As activists from around the country gather in Washington to march for gun safety regulation, new data shows that the National Rifle Association has been aggressively resisting their message through online ads. In the weeks following the school shooting that triggered Saturday’s protests, the NRA spent more than six times its prior daily average on digital ads – including some that appeared with media intended for children.
The finding came from the digital research firm Pathmatics, as reported by the Chicago Tribune. The NRA briefly suspended its online ad efforts after a February school shooting that left 17 dead at Marjory Stoneman Douglas High School in Parkland, Florida. But Pathmatics found that over the 24 days after the ads resumed, the NRA spent an average of $47,300 per day, up from an average of $11,300 per day before the murders.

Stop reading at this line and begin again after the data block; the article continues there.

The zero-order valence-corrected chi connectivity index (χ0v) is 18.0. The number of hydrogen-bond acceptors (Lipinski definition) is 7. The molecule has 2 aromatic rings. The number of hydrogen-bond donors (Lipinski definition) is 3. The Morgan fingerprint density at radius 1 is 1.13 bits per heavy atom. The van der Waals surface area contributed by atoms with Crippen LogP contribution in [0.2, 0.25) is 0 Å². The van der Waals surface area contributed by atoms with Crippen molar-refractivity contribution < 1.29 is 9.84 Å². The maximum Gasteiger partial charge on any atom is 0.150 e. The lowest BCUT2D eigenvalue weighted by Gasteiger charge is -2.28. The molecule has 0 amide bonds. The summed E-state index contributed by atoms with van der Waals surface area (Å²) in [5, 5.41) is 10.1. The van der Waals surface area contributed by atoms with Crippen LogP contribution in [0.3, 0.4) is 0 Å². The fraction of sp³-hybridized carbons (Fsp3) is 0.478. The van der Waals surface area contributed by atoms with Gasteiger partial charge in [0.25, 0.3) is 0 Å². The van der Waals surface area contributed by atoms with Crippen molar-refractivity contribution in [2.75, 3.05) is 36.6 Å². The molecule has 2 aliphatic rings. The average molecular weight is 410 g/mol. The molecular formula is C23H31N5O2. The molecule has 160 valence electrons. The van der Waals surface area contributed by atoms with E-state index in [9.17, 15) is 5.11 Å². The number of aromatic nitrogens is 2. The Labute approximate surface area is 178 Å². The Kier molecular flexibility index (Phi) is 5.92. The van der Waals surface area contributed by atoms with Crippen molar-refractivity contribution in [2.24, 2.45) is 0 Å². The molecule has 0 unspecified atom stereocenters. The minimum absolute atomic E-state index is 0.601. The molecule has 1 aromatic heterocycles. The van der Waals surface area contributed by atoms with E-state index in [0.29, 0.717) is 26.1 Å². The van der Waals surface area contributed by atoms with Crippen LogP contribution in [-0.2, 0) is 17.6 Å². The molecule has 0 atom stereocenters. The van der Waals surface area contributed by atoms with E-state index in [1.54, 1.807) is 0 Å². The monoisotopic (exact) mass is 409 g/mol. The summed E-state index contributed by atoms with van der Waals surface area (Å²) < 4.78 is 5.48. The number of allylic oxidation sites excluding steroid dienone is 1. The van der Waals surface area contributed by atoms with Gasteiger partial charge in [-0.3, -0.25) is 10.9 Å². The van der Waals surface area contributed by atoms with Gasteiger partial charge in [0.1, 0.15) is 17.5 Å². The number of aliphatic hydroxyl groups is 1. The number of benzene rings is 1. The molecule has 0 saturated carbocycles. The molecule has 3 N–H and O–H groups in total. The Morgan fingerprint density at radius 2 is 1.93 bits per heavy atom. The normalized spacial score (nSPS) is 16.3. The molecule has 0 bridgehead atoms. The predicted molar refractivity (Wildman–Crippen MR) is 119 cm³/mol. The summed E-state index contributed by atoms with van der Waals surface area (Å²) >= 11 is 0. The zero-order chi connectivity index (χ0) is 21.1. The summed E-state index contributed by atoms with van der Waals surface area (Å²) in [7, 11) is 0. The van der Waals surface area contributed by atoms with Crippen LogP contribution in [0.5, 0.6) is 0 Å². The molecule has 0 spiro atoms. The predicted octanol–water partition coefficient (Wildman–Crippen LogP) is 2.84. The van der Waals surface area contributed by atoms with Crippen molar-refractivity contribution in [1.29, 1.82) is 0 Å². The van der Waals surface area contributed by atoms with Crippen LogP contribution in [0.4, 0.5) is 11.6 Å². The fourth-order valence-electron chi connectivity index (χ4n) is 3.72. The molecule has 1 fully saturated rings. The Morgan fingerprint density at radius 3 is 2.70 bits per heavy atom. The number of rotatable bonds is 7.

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The ad spending was primarily focused on social media, with Facebook pocketing an average of $34,000 of it per day. The NRA also climbed the ranks of the biggest-spending YouTube advertisers, and Pathmatics found that some NRA ads were displayed with videos from Kids’ Toys, a very popular channel featuring two youngsters reviewing Barbie dolls and Lego playsets.
A media commentator told the Tribune that this odd placement probably showed the NRA’s desire for broad reach, rather than the targeting of any specific audience. The NRA reportedly continued to use long-running ads after the shooting, most of them aimed at increasing memberships.